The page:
Coach driver hailed after death crash

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The Independent Online

A coach driver whose vehicle skidded off an ungritted road in icy conditions, killing two women and injuring 47 people, did "fantastically" well to avoid further loss of life, crash witnesses said today.

The casualties, named tonight as Irene Spencer, 78, and Patricia Pryor, aged 70, both from Camborne, Cornwall, were among a 48-strong party on a trip to see Christmas lights when the coach overturned at about 10.15pm last night.



The first police car to arrive at the scene in Townshend, near Penzance, also lost control and smashed into the coach's undercarriage while passengers were still inside.



One of the women was pronounced dead at the scene, while the other died in hospital.



Six people remain in hospital tonight - one in a serious condition, police said.



Jane Moore, who helped the walking wounded in the aftermath of the crash, praised the driver's actions.



"He managed to avoid two huge trees and go through the gap, which saved a lot of them I think," she said.



"He did fantastically. He was very shaken. There was no way he could have done anything to avoid it. It was sheet ice all the way down. It was like a mirror. We stepped out and nearly went over."



Garry Williams, operations manager of Williams Travel, which owns the coach, said passengers were "amazed" that the busy road was not gritted.



"I attended Treliske Hospital to speak to the driver and a number of passengers, all of which said that the coach was unable to stop once it had come into contact with the black ice, which then turned over on to its side and ended up in a ditch," he said.



"All were amazed that this road was not gritted."



Cornwall County Council said the route was not treated because it was classed as a "minor" road.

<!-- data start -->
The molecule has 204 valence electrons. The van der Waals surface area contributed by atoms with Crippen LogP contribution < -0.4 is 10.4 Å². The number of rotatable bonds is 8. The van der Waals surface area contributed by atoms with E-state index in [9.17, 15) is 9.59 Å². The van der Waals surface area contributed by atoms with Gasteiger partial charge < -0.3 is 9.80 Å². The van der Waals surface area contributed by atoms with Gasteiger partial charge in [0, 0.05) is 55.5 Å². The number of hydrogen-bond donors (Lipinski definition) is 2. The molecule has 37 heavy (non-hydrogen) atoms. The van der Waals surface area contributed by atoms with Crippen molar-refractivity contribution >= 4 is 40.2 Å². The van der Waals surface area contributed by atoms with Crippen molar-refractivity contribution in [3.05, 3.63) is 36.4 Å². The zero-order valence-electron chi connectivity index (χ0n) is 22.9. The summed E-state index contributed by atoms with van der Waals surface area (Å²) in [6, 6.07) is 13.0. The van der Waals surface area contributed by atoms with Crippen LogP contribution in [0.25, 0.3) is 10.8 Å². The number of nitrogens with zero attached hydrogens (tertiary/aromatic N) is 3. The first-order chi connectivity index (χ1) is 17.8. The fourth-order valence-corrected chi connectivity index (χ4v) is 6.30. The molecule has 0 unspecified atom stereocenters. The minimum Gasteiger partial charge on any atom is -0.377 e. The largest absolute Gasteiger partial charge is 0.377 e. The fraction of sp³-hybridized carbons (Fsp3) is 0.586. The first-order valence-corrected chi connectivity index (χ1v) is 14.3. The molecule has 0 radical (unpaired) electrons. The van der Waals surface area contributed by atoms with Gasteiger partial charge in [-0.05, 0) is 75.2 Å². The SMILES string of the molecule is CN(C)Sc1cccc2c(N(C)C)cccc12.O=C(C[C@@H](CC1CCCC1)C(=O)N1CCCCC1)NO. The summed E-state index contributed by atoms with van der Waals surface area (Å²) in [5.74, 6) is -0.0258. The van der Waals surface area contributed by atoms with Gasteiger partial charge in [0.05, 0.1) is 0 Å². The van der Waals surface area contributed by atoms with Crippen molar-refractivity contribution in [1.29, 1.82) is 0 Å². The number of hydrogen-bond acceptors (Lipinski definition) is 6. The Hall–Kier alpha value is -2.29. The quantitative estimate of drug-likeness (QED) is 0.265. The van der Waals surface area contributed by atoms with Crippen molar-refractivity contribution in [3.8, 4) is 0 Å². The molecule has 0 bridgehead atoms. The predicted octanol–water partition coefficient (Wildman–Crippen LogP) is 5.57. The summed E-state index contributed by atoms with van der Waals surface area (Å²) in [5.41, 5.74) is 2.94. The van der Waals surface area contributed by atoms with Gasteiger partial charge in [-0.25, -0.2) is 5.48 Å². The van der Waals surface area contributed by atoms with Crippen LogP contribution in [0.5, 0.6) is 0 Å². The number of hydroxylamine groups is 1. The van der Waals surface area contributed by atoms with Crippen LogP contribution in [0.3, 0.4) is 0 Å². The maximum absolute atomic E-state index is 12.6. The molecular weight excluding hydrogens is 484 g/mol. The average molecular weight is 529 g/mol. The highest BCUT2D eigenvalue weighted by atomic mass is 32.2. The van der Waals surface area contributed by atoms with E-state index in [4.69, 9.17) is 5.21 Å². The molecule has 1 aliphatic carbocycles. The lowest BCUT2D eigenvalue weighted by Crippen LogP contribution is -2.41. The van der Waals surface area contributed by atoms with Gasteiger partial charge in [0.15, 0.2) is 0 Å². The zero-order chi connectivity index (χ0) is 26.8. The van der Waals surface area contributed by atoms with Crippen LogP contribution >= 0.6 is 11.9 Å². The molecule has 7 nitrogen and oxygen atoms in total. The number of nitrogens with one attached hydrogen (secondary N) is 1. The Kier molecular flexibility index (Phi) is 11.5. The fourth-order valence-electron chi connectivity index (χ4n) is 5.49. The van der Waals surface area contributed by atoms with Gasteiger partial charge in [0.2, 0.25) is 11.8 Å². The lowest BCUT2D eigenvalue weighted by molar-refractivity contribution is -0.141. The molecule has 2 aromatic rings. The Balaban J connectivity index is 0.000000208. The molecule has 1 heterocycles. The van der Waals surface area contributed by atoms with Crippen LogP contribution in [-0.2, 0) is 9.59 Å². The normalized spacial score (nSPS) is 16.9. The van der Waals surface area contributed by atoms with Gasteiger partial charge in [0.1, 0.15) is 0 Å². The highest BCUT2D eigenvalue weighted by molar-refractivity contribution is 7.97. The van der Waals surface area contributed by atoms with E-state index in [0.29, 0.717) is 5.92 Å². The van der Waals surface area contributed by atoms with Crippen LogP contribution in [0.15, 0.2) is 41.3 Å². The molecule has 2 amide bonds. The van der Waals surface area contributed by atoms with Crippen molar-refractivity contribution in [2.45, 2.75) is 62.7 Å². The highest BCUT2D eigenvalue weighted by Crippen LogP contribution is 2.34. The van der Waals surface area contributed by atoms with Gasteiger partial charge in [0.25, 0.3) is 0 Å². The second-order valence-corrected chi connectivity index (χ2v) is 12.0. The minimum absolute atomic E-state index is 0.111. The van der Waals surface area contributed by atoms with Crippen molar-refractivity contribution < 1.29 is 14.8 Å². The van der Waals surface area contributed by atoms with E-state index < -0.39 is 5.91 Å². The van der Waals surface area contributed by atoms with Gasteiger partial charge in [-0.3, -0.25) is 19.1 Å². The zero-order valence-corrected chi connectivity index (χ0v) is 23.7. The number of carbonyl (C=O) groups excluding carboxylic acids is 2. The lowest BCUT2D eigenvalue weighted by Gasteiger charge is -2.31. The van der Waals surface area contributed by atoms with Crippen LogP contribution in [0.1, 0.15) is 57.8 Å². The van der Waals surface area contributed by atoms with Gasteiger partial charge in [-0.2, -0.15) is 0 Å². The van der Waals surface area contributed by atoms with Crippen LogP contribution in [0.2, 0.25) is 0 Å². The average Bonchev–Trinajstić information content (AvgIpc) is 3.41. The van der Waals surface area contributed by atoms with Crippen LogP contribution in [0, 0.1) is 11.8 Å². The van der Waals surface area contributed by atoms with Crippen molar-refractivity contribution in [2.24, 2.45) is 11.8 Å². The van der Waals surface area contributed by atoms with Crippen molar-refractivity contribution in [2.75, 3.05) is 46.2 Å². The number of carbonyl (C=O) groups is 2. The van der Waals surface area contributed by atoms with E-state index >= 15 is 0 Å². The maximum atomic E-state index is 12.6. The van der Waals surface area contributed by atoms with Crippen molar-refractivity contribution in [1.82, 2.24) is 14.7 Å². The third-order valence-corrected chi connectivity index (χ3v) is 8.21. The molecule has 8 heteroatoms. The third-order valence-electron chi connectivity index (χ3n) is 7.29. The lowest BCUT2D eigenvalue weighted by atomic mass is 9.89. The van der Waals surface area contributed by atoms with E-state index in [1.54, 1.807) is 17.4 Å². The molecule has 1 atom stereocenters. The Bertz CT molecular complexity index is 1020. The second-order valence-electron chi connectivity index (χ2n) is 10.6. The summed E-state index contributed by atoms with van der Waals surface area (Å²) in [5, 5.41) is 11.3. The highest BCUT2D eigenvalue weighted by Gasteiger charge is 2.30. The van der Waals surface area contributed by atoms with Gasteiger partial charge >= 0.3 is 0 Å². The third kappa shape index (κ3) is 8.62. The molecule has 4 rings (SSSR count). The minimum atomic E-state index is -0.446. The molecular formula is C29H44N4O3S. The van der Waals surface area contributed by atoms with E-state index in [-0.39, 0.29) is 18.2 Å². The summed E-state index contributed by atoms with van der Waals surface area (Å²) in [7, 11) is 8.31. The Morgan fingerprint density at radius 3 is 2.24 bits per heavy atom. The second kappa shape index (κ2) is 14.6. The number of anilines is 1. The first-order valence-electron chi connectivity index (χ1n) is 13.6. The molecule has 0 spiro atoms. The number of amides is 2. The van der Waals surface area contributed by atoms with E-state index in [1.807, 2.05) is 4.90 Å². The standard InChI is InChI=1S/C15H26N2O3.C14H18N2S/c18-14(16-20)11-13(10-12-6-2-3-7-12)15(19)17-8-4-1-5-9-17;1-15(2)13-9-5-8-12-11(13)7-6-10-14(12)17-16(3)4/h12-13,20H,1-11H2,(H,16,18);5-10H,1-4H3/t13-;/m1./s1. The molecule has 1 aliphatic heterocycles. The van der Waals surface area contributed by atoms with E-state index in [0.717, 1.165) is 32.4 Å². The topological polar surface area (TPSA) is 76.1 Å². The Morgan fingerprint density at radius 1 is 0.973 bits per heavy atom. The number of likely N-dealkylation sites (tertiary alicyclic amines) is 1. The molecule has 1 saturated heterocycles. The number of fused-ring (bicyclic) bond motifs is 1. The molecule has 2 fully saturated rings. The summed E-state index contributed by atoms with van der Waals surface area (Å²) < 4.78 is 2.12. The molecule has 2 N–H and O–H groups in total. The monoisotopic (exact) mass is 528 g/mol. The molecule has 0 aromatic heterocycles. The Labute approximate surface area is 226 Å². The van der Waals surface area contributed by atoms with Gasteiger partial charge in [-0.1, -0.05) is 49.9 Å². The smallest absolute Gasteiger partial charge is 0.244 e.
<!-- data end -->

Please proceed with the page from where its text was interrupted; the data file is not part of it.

"With one of the largest road networks in the country to deal with, it is not possible for the council to pre-salt all the roads in the county," an authority spokesman said.



The coach driver and many of the passengers, some from a local Women's Institute (WI) branch, took refuge at the Moores' family home - yards from the crash site.



One of the dead women was a WI member, a spokeswoman for the organisation said.



Mrs Moore said not all passengers had been wearing seatbelts.



"Apparently, the driver said many times to put them on but not everyone did," she said. "Without the seatbelts, it could have been a lot worse."



The driver, thought to be in his 50s, suffered minor injuries.



Derek Smith, 48, a concrete producer, saw the police car crash into the coach.



"He probably skidded for about 100 yards," said Mr Smith. "There was a massive bang as he hit the coach. There were people shouting and screaming.



"There were people still inside. My biggest worry was that he had hit someone but he hadn't."



An investigation has been launched but police said it was clear the weather had "played a major part" in the collision.



Elsewhere, a Ryanair passenger jet with 129 people on board skidded off a runway after hitting a patch of ice.



It came to a halt on grass - 30 yards from Glasgow Prestwick Airport's perimeter fence and the A79 dual carriageway. No-one was hurt.



Domestic rail services were again hit by the wintry conditions as buses replaced trains in parts of south east England.



There were rush-hour delays between Glasgow Central and Edinburgh and Lockerbie due to signalling problems in the Carstairs area.



Eurostar operated about two-thirds of its normal service today but the company said it was "confident" there would be seats for people wanting to travel before Christmas.



British Airways said fog at Heathrow Airport meant it had had to cancel some short-haul flights but its Gatwick flights were operating normally.



EasyJet cancelled about 36 of the airline's 1,000 scheduled flights across the country today.



In Plymouth, Devon, a bus slid down an icy road in Keyham and hit 12 parked cars at about 6am.



The Highways Agency, which is responsible for gritting motorways and major trunk roads in England, said it was monitoring conditions, with continuous salt treatment on high-risk routes.

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